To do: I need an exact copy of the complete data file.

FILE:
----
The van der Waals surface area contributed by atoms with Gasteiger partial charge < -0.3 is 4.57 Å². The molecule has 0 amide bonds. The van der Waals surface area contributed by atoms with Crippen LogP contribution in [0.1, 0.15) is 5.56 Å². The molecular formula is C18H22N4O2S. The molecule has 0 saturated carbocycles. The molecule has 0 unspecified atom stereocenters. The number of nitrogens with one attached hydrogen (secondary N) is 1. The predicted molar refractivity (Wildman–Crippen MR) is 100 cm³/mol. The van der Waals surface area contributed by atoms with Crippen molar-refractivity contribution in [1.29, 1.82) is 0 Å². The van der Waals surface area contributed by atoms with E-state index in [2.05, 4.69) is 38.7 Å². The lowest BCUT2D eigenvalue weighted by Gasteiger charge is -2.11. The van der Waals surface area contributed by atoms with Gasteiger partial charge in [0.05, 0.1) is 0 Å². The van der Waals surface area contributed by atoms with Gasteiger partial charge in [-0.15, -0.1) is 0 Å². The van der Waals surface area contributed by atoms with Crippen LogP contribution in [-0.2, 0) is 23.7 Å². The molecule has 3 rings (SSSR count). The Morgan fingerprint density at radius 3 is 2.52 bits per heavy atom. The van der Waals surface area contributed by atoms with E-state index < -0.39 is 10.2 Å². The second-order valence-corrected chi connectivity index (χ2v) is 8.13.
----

The van der Waals surface area contributed by atoms with Gasteiger partial charge < -0.3 is 4.57 Å². The molecule has 0 amide bonds. The van der Waals surface area contributed by atoms with Crippen LogP contribution in [0.1, 0.15) is 5.56 Å². The molecular formula is C18H22N4O2S. The molecule has 0 saturated carbocycles. The molecule has 0 unspecified atom stereocenters. The number of nitrogens with one attached hydrogen (secondary N) is 1. The predicted molar refractivity (Wildman–Crippen MR) is 100 cm³/mol. The van der Waals surface area contributed by atoms with Crippen molar-refractivity contribution in [1.29, 1.82) is 0 Å². The van der Waals surface area contributed by atoms with E-state index in [2.05, 4.69) is 38.7 Å². The lowest BCUT2D eigenvalue weighted by Gasteiger charge is -2.11. The van der Waals surface area contributed by atoms with Gasteiger partial charge in [0.05, 0.1) is 0 Å². The van der Waals surface area contributed by atoms with Gasteiger partial charge in [-0.15, -0.1) is 0 Å². The van der Waals surface area contributed by atoms with Crippen LogP contribution in [-0.2, 0) is 23.7 Å². The molecule has 3 rings (SSSR count). The Morgan fingerprint density at radius 3 is 2.52 bits per heavy atom. The van der Waals surface area contributed by atoms with E-state index < -0.39 is 10.2 Å². The second-order valence-corrected chi connectivity index (χ2v) is 8.13.